So, my advice begins with that: intention.
In the wake of a recent breakup, I started reading the 2003 book Living Alone and Loving It by Barbara Feldon. Her book really moved me, really inspired me, really made me think. She gave some practical advice (which I’m going to share) and she also nudged the reader to recognize that there is so much cultural pressure to be coupled that we lose sight of the wondrous parts of singlehood (even if singlehood wasn’t necessarily our first choice).
My fave piece of advice was:
1. Don’t be brave. Be prepared.
Babs advised making a plan for the holidays or occasions that might throw you into a downward spiral. For me, those are Christmas, Thanksgiving, Valentine’s Day and New Year’s Eve (oh my god, once while single I made the mistake of being around couples at midnight on NYE and it sent me into a two-day stink-eye grump slump). If you suspect that a certain day(s) is going to give you feelings, listen to that intuition and take care of yourself. Don’t suck it up! I decided to spend Thanksgiving alone this year (first time!). I made a plan that included buying delicious food the day before (because everything was going to be closed), zero phone time, renting DVDs from RedBox and making a small list of things I was going to do if I was triggered by something unexpectedly.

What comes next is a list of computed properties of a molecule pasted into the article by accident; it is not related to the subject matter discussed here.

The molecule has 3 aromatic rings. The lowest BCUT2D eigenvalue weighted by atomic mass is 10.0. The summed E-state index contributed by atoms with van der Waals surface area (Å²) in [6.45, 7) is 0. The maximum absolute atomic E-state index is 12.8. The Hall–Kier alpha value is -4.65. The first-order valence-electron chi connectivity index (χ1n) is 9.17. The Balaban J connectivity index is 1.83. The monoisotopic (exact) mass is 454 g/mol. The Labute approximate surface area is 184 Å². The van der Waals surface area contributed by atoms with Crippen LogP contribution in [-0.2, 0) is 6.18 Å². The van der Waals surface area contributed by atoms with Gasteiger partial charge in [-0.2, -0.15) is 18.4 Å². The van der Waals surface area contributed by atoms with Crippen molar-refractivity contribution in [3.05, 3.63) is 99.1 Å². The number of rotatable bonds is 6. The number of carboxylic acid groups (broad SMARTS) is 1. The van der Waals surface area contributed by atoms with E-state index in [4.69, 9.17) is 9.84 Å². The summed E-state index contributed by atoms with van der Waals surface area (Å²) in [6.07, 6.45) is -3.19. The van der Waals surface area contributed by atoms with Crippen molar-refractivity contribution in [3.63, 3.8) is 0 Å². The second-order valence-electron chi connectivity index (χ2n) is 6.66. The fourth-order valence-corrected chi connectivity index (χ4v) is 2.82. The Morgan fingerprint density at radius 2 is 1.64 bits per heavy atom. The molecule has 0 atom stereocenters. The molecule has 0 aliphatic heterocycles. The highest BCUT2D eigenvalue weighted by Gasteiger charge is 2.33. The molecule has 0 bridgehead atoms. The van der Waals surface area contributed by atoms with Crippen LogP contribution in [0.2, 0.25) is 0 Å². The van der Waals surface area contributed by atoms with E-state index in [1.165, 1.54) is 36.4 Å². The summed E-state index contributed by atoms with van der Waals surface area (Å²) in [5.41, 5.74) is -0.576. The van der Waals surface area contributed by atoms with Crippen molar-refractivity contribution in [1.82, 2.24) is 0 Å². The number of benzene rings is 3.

2. Create opportunities to be around other people.
Babs said instead of reading at home, go to a coffee shop and do it. Instead of doing YouTube yoga, go to a class. It’s normal to want to be around people. We often funnel ALL that desire into a partner.